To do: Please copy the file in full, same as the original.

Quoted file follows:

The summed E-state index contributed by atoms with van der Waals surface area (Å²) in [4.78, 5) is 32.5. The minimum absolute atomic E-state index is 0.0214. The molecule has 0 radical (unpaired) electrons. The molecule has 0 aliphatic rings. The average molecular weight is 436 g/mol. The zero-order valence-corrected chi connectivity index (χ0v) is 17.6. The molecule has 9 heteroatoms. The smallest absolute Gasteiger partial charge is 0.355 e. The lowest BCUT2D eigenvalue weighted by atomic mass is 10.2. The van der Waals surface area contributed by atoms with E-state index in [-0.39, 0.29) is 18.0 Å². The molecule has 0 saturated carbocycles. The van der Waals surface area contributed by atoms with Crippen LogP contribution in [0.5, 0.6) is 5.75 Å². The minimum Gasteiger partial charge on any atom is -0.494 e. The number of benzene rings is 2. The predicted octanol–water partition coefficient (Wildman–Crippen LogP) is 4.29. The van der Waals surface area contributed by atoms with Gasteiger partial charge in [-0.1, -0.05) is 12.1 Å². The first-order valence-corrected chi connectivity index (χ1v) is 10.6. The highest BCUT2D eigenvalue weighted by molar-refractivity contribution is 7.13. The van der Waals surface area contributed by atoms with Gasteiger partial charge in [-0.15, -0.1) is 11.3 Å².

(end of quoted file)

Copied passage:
The summed E-state index contributed by atoms with van der Waals surface area (Å²) in [4.78, 5) is 32.5. The minimum absolute atomic E-state index is 0.0214. The molecule has 0 radical (unpaired) electrons. The molecule has 0 aliphatic rings. The average molecular weight is 436 g/mol. The zero-order valence-corrected chi connectivity index (χ0v) is 17.6. The molecule has 9 heteroatoms. The smallest absolute Gasteiger partial charge is 0.355 e. The lowest BCUT2D eigenvalue weighted by atomic mass is 10.2. The van der Waals surface area contributed by atoms with E-state index in [-0.39, 0.29) is 18.0 Å². The molecule has 0 saturated carbocycles. The van der Waals surface area contributed by atoms with Crippen LogP contribution in [0.5, 0.6) is 5.75 Å². The minimum Gasteiger partial charge on any atom is -0.494 e. The number of benzene rings is 2. The predicted octanol–water partition coefficient (Wildman–Crippen LogP) is 4.29. The van der Waals surface area contributed by atoms with Gasteiger partial charge in [-0.1, -0.05) is 12.1 Å². The first-order valence-corrected chi connectivity index (χ1v) is 10.6. The highest BCUT2D eigenvalue weighted by molar-refractivity contribution is 7.13. The van der Waals surface area contributed by atoms with Gasteiger partial charge in [-0.15, -0.1) is 11.3 Å².